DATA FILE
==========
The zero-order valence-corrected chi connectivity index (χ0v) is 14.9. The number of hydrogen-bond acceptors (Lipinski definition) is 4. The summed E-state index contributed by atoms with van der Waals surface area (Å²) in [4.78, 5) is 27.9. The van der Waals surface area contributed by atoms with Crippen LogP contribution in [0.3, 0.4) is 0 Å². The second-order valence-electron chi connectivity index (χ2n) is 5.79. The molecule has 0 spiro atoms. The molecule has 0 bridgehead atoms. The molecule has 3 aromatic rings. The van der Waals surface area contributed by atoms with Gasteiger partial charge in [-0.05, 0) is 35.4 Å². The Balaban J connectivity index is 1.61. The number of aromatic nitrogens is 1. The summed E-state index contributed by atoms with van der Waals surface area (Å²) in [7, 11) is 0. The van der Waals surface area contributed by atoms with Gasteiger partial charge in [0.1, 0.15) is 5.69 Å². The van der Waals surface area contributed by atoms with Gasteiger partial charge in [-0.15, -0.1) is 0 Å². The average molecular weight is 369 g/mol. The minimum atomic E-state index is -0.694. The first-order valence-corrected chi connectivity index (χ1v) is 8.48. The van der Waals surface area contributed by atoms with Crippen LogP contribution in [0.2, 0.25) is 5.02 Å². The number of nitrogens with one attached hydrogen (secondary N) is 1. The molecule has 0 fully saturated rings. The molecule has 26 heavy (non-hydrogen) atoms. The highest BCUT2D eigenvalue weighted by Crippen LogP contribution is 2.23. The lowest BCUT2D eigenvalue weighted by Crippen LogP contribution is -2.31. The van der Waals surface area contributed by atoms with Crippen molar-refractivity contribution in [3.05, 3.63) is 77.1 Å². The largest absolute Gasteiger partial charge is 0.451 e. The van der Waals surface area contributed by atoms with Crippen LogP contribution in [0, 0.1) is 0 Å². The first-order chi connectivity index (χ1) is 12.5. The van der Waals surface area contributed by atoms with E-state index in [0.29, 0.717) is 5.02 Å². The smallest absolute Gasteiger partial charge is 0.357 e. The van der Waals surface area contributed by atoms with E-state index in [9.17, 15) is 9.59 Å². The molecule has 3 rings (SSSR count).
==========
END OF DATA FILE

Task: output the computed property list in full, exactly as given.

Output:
The zero-order valence-corrected chi connectivity index (χ0v) is 14.9. The number of hydrogen-bond acceptors (Lipinski definition) is 4. The summed E-state index contributed by atoms with van der Waals surface area (Å²) in [4.78, 5) is 27.9. The van der Waals surface area contributed by atoms with Crippen LogP contribution in [0.3, 0.4) is 0 Å². The second-order valence-electron chi connectivity index (χ2n) is 5.79. The molecule has 0 spiro atoms. The molecule has 0 bridgehead atoms. The molecule has 3 aromatic rings. The van der Waals surface area contributed by atoms with Gasteiger partial charge in [-0.05, 0) is 35.4 Å². The Balaban J connectivity index is 1.61. The number of aromatic nitrogens is 1. The summed E-state index contributed by atoms with van der Waals surface area (Å²) in [7, 11) is 0. The van der Waals surface area contributed by atoms with Gasteiger partial charge in [0.1, 0.15) is 5.69 Å². The van der Waals surface area contributed by atoms with Gasteiger partial charge in [-0.15, -0.1) is 0 Å². The average molecular weight is 369 g/mol. The minimum atomic E-state index is -0.694. The first-order valence-corrected chi connectivity index (χ1v) is 8.48. The van der Waals surface area contributed by atoms with Crippen LogP contribution in [0.2, 0.25) is 5.02 Å². The number of nitrogens with one attached hydrogen (secondary N) is 1. The molecule has 0 fully saturated rings. The molecule has 26 heavy (non-hydrogen) atoms. The highest BCUT2D eigenvalue weighted by Crippen LogP contribution is 2.23. The lowest BCUT2D eigenvalue weighted by Crippen LogP contribution is -2.31. The van der Waals surface area contributed by atoms with Crippen molar-refractivity contribution in [3.05, 3.63) is 77.1 Å². The largest absolute Gasteiger partial charge is 0.451 e. The van der Waals surface area contributed by atoms with Crippen LogP contribution in [0, 0.1) is 0 Å². The first-order chi connectivity index (χ1) is 12.5. The van der Waals surface area contributed by atoms with E-state index in [0.29, 0.717) is 5.02 Å². The smallest absolute Gasteiger partial charge is 0.357 e. The van der Waals surface area contributed by atoms with E-state index in [9.17, 15) is 9.59 Å². The molecule has 3 rings (SSSR count).